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Resources

Managing Patient Complaints

June 12, 2019

Patient complaints are a hazard every medical practitioner experiences at one time or another. Sometimes, patient complaints expose a major issue within the medical practice—the kind that could pose a real health risk or danger. More often, the concerns of patients can be easily resolved with small changes to procedures, methodology, communication skills, or office policies.

Either way, patient complaints should always be taken seriously and addressed quickly in order to resolve both major and minor concerns. Satisfied patients are the lifeblood of a successful practice, and the simple issues often matter just as much as the larger issues to many patients’ day to day lives.

Addressing patient complaints quickly and efficiently is key. Satisfied patients arise from an office culture of empathy, openness, transparency, and communication.

Below are some steps your practice can take to reduce patient complaints and increase overall satisfaction among your patients.

Improve communication skills.

If your staff has not recently been trained in the art of communication, a quick training course or refresher course is always a good idea. Understanding communication is essential in any business environment, but especially so within the healthcare industry. Often, patients need to feel a stronger connection and higher level of trust with their healthcare providers than with any other business exchange. Understanding the nuances of word choice and body language are key in creating a strong relationship between patients and providers, a stronger relationship equals more trust and a more satisfied patient overall.

Listen.

While listening is certainly part of good communication, it bears standing out, as it’s a skill that many people think they’re good at when, in reality, only a few truly understand its importance. Good listening skills are essential in healthcare. This means that not only are you just staying quiet and hearing every word, but it also requires that you reserve opinions, evaluations, and judgments until after the patients’ concerns have been expressed. Good listening skills also mean understanding what the patient is really asking, even if the exact words the patient has chosen mean something else entirely. A good listener hears what’s not being said, as well as what’s actually expressed.

Show empathy.

Even if a patient is verbally aggressive and livid regarding a situation or experience, it’s important for you to remain calm. The best way to soothe an angry patient is to let them know that you understand their concerns. This might mean standing calmly while the individual airs his or her grievances, or it might mean stating that you do indeed hear and completely understand their concerns—that it would be something you could be concerned about as well. Real empathy means that you could imagine what it’s like to go through the situation that your patients are experiencing. If you patients see that you do understand, they’re more likely to be amendable to a resolution of the issue and the maintenance of a working relationship.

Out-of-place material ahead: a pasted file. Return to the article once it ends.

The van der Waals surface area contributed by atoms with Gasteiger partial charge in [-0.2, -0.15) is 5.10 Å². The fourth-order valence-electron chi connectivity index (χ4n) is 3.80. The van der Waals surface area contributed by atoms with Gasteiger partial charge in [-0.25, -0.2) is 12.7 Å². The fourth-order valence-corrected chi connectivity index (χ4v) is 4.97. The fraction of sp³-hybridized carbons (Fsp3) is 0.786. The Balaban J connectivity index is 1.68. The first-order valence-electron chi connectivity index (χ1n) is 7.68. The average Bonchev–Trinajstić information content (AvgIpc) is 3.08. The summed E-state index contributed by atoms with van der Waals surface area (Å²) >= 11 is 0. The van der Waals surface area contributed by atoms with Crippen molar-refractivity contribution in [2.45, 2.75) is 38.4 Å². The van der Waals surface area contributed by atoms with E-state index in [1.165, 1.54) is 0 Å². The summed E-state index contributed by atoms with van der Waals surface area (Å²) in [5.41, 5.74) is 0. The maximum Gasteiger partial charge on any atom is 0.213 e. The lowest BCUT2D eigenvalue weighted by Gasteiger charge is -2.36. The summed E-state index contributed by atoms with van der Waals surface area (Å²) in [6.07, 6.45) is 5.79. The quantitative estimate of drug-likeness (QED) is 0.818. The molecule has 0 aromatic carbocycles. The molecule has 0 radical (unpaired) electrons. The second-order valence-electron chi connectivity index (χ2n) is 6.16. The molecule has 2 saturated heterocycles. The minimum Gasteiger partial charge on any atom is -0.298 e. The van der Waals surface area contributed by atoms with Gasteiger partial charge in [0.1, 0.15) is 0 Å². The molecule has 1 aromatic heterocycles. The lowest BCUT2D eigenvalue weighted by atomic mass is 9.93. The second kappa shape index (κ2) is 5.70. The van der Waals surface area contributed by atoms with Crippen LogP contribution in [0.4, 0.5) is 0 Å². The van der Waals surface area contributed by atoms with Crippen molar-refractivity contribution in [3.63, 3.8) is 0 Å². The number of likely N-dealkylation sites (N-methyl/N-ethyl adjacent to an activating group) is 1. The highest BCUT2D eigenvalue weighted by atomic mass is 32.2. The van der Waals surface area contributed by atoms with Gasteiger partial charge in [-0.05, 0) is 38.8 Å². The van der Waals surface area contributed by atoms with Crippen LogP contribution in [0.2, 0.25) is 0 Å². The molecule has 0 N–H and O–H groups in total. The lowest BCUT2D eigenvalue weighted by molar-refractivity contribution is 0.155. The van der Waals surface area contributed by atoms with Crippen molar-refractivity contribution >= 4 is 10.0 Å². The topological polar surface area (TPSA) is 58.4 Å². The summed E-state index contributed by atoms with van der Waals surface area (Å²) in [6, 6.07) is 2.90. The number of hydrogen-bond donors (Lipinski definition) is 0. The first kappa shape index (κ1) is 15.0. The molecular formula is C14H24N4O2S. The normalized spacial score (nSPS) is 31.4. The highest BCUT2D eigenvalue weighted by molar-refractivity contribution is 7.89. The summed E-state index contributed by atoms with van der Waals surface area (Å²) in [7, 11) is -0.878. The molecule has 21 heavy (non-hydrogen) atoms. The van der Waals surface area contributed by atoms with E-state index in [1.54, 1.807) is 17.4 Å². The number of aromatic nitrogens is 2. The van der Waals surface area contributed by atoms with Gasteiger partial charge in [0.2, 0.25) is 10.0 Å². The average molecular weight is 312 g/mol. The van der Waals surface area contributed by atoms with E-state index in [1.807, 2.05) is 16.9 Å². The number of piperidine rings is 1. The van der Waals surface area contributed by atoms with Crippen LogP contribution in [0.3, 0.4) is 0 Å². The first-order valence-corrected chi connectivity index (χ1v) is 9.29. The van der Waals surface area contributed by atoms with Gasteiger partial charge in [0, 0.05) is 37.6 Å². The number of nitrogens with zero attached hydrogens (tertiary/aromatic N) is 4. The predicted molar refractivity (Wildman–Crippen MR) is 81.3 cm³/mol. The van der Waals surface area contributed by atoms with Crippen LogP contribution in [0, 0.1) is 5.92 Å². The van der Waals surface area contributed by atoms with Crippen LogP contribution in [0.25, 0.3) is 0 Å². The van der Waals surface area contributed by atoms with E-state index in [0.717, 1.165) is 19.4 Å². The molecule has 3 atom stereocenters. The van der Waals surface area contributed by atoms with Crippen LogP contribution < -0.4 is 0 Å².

Show a true willingness to act.

Another huge aspect of resolving patient complaints is not just letting them know that you understand, but also showing that you will take real action to resolve the matter. For many patients, any actions that show a true willingness to acknowledge and resolve the concerns brought to your attention will go a long way in solidifying and furthering a strong patient-practice relationship. Even if those actions are as simple as sending an email or calling a meeting to discuss the patients’ concerns, those small steps can go a long way in both preventing future issues and promoting greater patient satisfaction.

Document all concerns and resolutions.

Finally, any issues that are brought to your attention should be documented and the patients should be given documentation to show not only that you are taking their complaint seriously, but that you do plan to take real steps to resolve the issues. Documentation also assures that the issue doesn’t get swept away in the daily grind. It’s easy for issues to be discussed and quickly dismissed when the next patient steps in with a need. Don’t let that happen, because odds are, if one patient has a concern, then others might be similarly impacted. Being proactive in resolving problems within your practice will show your patients that you genuinely care about their well-being and their experiences within your office.

While every business encounters a complaint from time to time, not every business takes the necessary steps to resolve that complaint in a timely fashion. Take a different approach within your practice. Take every concern seriously, be proactive, and take steps to let your patients know that you care. Satisfied patients equal a successful practice, and taking steps to resolve patient complaints will go a long way in building up your patients’ satisfaction in the long run.